Canada is home to millions of migrating birds that return to our lakes and forests each spring to nest and reproduce, before returning south in the fall. Many birds of Canada are also year round residents, coping with our harsh winters and deep snow cover.
Complete list of Canadian birds
This list includes 426 recognized Canadian bird species. but a few new species may visit our country each year. The list does not include, for example, the Eurasian wigeon although they are increasingly frequent visitors to our lakes. This page makes a great checklist for the ambitious bird watcher! Read more
Endangered Birds in Canada (COSEWIC)
The Committee on the Status of Endangered Wildlife in Canada (COSEWIC) meets at least once a year to assess the status of wildlife species. Since 2004, COSEWIC submits its annual report to the federal Minister of the Environment in late summer. The annual report includes all assessment results for wildlife species that have been assessed, and the birds listed on this page are updated annually. Read more
Owls In Canada
Everyone loves these elusive nocturnal hunters, so we’ve added a page with information and photos on all sixteen Canadian owl species. Read more
Winter Birds In Canada
Birdwatchers are people who enjoy a challenge, and birding Canada in the winter definitely qualifies! Birds may be few and far between in places, but the joy of spotting one after trudging through the snow for hours is more than worth the effort. For those hardy birders who want to tackle Canada in the winter, we’ve prepared a list of birds that huddle through our northern climate. Read more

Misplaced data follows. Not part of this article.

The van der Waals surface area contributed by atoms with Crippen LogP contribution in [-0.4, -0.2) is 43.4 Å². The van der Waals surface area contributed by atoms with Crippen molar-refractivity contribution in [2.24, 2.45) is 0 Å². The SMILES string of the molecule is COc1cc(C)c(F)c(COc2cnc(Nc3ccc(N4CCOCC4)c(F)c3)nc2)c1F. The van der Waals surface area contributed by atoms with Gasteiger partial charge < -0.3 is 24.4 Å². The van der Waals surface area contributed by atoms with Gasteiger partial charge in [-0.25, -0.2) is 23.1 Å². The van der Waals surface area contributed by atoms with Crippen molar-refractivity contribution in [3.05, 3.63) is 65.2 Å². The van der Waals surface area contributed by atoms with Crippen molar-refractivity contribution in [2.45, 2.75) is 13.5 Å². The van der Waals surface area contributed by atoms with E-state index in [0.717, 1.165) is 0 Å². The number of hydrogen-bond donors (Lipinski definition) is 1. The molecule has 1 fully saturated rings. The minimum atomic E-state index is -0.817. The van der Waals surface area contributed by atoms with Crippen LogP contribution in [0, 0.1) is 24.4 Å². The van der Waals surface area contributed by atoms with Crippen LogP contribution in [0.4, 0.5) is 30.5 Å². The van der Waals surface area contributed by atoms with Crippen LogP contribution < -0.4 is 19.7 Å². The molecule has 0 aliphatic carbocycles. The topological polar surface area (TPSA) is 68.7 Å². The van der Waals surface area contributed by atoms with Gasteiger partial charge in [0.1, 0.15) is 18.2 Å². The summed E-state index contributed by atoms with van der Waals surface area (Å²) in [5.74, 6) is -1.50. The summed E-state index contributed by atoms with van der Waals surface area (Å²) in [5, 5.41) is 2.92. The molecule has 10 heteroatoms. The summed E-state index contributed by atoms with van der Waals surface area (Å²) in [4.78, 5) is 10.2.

Canada is home to millions of migrating birds that return to our lakes and forests each spring to nest and reproduce, before returning south in the fall. Approximately 327 bird species regularly occur in the Boreal Forest– that’s nearly 50% of the species found in the U.S. and Canada. Read more
How Do Birds Know When To Migrate?
In the spring, the pre-migratory state is characterized by a change in neural centers in the lower part of the brain controlling hunger so that the bird gains weight by overeating. This increased energy income, as much as 40% more than during other times of the year, is stored as large fat deposits under the skin, in flight muscles, and in the abdominal cavity. Small perching birds like sparrows and warblers gain about 1 to 1.5 g per day, and this increased appetite continues over a period of about two weeks prior to migration. Read more